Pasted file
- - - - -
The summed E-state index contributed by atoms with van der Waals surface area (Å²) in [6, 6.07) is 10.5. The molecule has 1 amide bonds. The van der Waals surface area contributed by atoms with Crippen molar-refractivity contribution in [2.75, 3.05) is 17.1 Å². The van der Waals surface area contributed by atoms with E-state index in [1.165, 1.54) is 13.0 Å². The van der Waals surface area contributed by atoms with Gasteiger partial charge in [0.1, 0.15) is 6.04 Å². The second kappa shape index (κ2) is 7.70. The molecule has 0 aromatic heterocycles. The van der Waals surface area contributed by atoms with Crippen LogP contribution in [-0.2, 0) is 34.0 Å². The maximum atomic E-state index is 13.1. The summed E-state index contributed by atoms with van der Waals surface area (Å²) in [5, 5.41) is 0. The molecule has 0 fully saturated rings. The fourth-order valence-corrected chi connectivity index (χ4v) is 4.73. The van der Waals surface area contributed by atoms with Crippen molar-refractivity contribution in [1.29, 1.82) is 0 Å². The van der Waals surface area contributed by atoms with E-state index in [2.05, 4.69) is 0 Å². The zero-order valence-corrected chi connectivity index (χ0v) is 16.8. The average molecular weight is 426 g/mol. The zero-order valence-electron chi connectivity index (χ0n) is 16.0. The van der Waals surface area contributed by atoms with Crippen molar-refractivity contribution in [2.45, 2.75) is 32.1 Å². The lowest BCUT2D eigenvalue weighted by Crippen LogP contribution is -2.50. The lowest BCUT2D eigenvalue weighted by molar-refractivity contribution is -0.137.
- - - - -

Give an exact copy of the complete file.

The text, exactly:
The summed E-state index contributed by atoms with van der Waals surface area (Å²) in [6, 6.07) is 10.5. The molecule has 1 amide bonds. The van der Waals surface area contributed by atoms with Crippen molar-refractivity contribution in [2.75, 3.05) is 17.1 Å². The van der Waals surface area contributed by atoms with E-state index in [1.165, 1.54) is 13.0 Å². The van der Waals surface area contributed by atoms with Gasteiger partial charge in [0.1, 0.15) is 6.04 Å². The second kappa shape index (κ2) is 7.70. The molecule has 0 aromatic heterocycles. The van der Waals surface area contributed by atoms with Crippen LogP contribution in [-0.2, 0) is 34.0 Å². The maximum atomic E-state index is 13.1. The summed E-state index contributed by atoms with van der Waals surface area (Å²) in [5, 5.41) is 0. The molecule has 0 fully saturated rings. The fourth-order valence-corrected chi connectivity index (χ4v) is 4.73. The van der Waals surface area contributed by atoms with Crippen molar-refractivity contribution in [1.29, 1.82) is 0 Å². The van der Waals surface area contributed by atoms with E-state index in [2.05, 4.69) is 0 Å². The zero-order valence-corrected chi connectivity index (χ0v) is 16.8. The average molecular weight is 426 g/mol. The zero-order valence-electron chi connectivity index (χ0n) is 16.0. The van der Waals surface area contributed by atoms with Crippen molar-refractivity contribution in [2.45, 2.75) is 32.1 Å². The lowest BCUT2D eigenvalue weighted by Crippen LogP contribution is -2.50. The lowest BCUT2D eigenvalue weighted by molar-refractivity contribution is -0.137.